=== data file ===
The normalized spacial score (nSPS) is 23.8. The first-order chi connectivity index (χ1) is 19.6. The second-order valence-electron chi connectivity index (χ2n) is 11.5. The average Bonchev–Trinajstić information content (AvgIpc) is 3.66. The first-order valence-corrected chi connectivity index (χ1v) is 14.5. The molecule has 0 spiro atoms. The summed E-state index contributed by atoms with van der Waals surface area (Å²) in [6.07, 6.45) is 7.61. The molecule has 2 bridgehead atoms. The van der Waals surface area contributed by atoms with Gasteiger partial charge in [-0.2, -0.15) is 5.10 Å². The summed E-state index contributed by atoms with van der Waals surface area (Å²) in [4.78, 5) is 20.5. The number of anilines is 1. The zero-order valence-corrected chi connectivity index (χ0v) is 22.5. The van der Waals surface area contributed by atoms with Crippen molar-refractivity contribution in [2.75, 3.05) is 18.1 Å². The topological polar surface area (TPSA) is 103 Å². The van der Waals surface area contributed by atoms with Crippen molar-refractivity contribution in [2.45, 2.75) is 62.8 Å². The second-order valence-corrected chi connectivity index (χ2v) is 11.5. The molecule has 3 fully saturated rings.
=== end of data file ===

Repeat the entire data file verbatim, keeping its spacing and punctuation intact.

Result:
The normalized spacial score (nSPS) is 23.8. The first-order chi connectivity index (χ1) is 19.6. The second-order valence-electron chi connectivity index (χ2n) is 11.5. The average Bonchev–Trinajstić information content (AvgIpc) is 3.66. The first-order valence-corrected chi connectivity index (χ1v) is 14.5. The molecule has 0 spiro atoms. The summed E-state index contributed by atoms with van der Waals surface area (Å²) in [6.07, 6.45) is 7.61. The molecule has 2 bridgehead atoms. The van der Waals surface area contributed by atoms with Gasteiger partial charge in [-0.2, -0.15) is 5.10 Å². The summed E-state index contributed by atoms with van der Waals surface area (Å²) in [4.78, 5) is 20.5. The number of anilines is 1. The zero-order valence-corrected chi connectivity index (χ0v) is 22.5. The van der Waals surface area contributed by atoms with Crippen molar-refractivity contribution in [2.75, 3.05) is 18.1 Å². The topological polar surface area (TPSA) is 103 Å². The van der Waals surface area contributed by atoms with Crippen molar-refractivity contribution in [2.45, 2.75) is 62.8 Å². The second-order valence-corrected chi connectivity index (χ2v) is 11.5. The molecule has 3 fully saturated rings.